The S&P 500 Index has staged an impressive rally after nearly entering a bear market December 24, with U.S. stocks notching their best start to a year since 1991.
Stocks have climbed the "wall of worry" once again, but global uncertainty persists as the bull market nears its tenth anniversary. While the road to new market highs could get a little bumpy as investors deal with Brexit and China trade concerns, investors are encouraged to focus on the fundamentals supporting economic growth and corporate profitability in 2019.
Although recession calls have grown louder over the past several months, mounting evidence suggests that this economic cycle could persevere at least through the end of 2019. The U.S. labor market remains solid, U.S. manufacturing health remains in expansionary territory, and consumer sentiment is starting to recover. Leading economic indicators suggest there's more runway in this expansion.
A pause in monetary policy tightening may also support U.S. economic health. The Federal Reserve (Fed) has indicated that it will abstain from raising interest rates further until there is more clarity in the global environment. That message has calmed investors' fears that continued policy tightening could eventually smother future economic growth. Inflation remains at healthy levels; however, if there are signs of wages growing too rapidly, another interest rate hike may occur, possibly in the second half of this year, to help manage inflation. Even if this happens, slightly higher rates most likely won't derail the economic trajectory.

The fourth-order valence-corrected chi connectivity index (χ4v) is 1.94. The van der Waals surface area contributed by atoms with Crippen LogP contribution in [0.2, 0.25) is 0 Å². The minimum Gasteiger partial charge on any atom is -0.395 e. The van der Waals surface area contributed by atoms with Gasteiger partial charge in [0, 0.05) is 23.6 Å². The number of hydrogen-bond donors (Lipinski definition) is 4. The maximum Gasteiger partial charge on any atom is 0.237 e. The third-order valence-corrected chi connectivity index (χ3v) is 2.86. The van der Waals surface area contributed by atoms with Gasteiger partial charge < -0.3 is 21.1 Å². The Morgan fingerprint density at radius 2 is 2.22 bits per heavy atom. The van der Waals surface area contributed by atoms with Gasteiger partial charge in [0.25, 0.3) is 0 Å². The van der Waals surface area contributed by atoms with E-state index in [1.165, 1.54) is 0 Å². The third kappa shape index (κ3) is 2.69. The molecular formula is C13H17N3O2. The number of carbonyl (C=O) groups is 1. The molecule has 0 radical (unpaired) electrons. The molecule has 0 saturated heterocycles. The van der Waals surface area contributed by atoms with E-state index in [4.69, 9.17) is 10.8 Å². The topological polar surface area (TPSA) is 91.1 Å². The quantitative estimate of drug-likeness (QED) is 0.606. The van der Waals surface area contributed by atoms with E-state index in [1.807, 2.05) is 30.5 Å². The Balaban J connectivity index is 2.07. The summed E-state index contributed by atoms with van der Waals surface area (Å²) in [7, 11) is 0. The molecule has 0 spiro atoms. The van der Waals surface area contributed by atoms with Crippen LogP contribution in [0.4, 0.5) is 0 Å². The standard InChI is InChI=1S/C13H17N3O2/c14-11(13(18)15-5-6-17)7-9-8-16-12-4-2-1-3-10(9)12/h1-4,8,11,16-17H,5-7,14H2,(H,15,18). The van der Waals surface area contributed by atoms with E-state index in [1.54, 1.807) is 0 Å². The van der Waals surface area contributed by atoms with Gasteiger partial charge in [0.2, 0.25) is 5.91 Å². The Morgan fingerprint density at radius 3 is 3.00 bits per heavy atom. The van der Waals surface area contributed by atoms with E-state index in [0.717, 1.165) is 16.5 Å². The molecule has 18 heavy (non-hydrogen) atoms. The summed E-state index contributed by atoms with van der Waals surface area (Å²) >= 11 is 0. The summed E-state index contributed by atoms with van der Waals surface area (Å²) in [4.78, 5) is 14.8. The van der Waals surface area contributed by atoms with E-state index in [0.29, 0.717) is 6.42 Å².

Corporate profit growth should also support U.S. stocks, as earnings for S&P 500 companies grew last year. While the pace of corporate profit growth is expected to moderate, stock performance over the rest of this year is expected to at least match the mid-single-digit earnings growth anticipated for the S&P 500 in 2019.
Seasonality and momentum are also on investors' sides. In 27 of the years since 1950, the S&P 500 has closed up in both January and February, and it has gained in the final 10 months of 25 out of those 27 years.
Though some early economic and interest rate forecasts have been lowered in response to a patient Fed and slowing global growth, the overall view hasn't wavered. The pieces appear to be in place for a continued economic expansion, and stocks are expected to power through periodic bouts of uncertainty and occasional volatility.
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